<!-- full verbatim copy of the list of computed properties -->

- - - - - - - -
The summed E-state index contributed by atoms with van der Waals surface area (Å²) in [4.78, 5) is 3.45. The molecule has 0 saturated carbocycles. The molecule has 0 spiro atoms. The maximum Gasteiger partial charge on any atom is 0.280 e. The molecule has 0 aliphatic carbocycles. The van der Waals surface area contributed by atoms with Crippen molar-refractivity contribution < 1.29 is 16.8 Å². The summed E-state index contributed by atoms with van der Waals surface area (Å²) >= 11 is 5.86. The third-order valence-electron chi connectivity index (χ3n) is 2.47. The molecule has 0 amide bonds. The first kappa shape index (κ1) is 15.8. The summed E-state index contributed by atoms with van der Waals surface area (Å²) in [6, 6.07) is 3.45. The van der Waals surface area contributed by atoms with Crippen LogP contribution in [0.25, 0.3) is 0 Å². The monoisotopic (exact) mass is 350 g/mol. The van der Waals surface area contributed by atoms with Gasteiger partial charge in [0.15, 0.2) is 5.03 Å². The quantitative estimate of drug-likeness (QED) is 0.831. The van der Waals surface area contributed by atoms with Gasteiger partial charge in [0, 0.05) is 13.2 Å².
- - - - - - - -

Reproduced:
The summed E-state index contributed by atoms with van der Waals surface area (Å²) in [4.78, 5) is 3.45. The molecule has 0 saturated carbocycles. The molecule has 0 spiro atoms. The maximum Gasteiger partial charge on any atom is 0.280 e. The molecule has 0 aliphatic carbocycles. The van der Waals surface area contributed by atoms with Crippen molar-refractivity contribution < 1.29 is 16.8 Å². The summed E-state index contributed by atoms with van der Waals surface area (Å²) >= 11 is 5.86. The third-order valence-electron chi connectivity index (χ3n) is 2.47. The molecule has 0 amide bonds. The first kappa shape index (κ1) is 15.8. The summed E-state index contributed by atoms with van der Waals surface area (Å²) in [6, 6.07) is 3.45. The van der Waals surface area contributed by atoms with Crippen LogP contribution in [0.25, 0.3) is 0 Å². The monoisotopic (exact) mass is 350 g/mol. The van der Waals surface area contributed by atoms with Gasteiger partial charge in [0.15, 0.2) is 5.03 Å². The quantitative estimate of drug-likeness (QED) is 0.831. The van der Waals surface area contributed by atoms with Gasteiger partial charge in [0, 0.05) is 13.2 Å².